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An ideal debt mutual fund portfolio mix for investors post RBI Monetary Policy
1 min read.Updated: 05 Dec 2020, 06:46 AM ISTAvneet Kaur
As widely expected, RBI maintained status quo on interest rates in its Monetary Policy on December 4, and extended its commitment to maintain an accommodative monetary policy for this financial year and into the next fiscal.
As widely expected, RBI maintained status quo on interest rates in its Monetary Policy on December 4, and extended its commitment to maintain an accommodative monetary policy for this financial year and into the next fiscal, to support economic growth which has been severely impacted by Covid-19. The committee raised its growth and inflation expectations, in a clear indication that it won’t change its benchmark interest rate soon.
The panel, which cut rates by 115 basis points since the covid-19 outbreak in March, has kept rates on hold since May.
For debt fund investors, no significant change atleast in the near term. "Given the significant levels of surplus liquidity in the system, interest rates / yields on instruments with maturities of below one year are quite low (3% to 3.5%), whereas yields in the 3 to 5 year and 5 year plus maturity segments are relatively higher. Further credit spreads on AAA rated debt instruments vis-à-vis government securities have narrowed sharply over the last few months, due to the ‘flight to safety’ post the Franklin Templeton issue. On the other hand, spreads on AA and below rated instruments have remained relatively wide," explains Dhaval Kapadia, Director – Portfolio Specialist, Morningstar Investment Adviser India.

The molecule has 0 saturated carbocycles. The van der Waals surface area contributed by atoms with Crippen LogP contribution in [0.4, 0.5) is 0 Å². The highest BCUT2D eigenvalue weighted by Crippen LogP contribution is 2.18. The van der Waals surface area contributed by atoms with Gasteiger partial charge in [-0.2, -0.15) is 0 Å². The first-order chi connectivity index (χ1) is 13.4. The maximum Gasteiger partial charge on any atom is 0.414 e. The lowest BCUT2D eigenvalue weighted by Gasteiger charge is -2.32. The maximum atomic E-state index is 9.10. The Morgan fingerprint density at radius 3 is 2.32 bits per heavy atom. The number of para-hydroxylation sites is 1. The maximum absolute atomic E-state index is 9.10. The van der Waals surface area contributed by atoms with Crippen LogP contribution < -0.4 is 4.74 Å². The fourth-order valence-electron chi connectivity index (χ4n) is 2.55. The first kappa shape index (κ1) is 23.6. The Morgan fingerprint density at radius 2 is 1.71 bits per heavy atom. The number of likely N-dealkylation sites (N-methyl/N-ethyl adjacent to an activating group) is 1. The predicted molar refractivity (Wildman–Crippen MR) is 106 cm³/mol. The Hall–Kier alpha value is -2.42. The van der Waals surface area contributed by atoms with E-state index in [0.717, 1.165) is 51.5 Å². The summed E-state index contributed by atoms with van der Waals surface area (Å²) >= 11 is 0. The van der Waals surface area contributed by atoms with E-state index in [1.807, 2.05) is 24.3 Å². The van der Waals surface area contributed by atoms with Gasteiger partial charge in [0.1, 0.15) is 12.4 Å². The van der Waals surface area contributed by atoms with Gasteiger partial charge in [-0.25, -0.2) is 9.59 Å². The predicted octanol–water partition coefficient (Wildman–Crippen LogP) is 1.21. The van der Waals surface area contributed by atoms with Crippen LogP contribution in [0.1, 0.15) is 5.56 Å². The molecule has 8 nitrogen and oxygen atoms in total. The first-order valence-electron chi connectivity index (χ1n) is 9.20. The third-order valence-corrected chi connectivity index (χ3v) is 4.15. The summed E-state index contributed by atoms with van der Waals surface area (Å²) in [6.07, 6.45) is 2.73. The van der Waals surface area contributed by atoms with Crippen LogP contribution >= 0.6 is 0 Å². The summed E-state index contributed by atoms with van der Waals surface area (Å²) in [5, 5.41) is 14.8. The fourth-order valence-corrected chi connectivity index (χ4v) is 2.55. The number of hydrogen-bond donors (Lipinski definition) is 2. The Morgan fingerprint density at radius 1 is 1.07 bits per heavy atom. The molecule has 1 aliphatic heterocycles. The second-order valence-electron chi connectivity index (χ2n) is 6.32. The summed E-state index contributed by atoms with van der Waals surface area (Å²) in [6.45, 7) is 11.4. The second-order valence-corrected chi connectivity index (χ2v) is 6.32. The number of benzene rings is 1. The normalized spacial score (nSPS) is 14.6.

Dhaval Kapadia shares a debt fund portfolio mix for investors post the RBI's MPC . According to him, a debt portfolio could be allocated in the following manner: "liquid / ultra short term categories can be minimal at around 5% to 10%, short term (including Banking & PSU, Corporate bond funds) at 25% to 35%; moderate credit risk funds at 8% to 13%; medium to long duration funds (with AAA & AA rated /gilt exposure) – 17% to 25% and long duration funds (gilt) – 12% to 17%."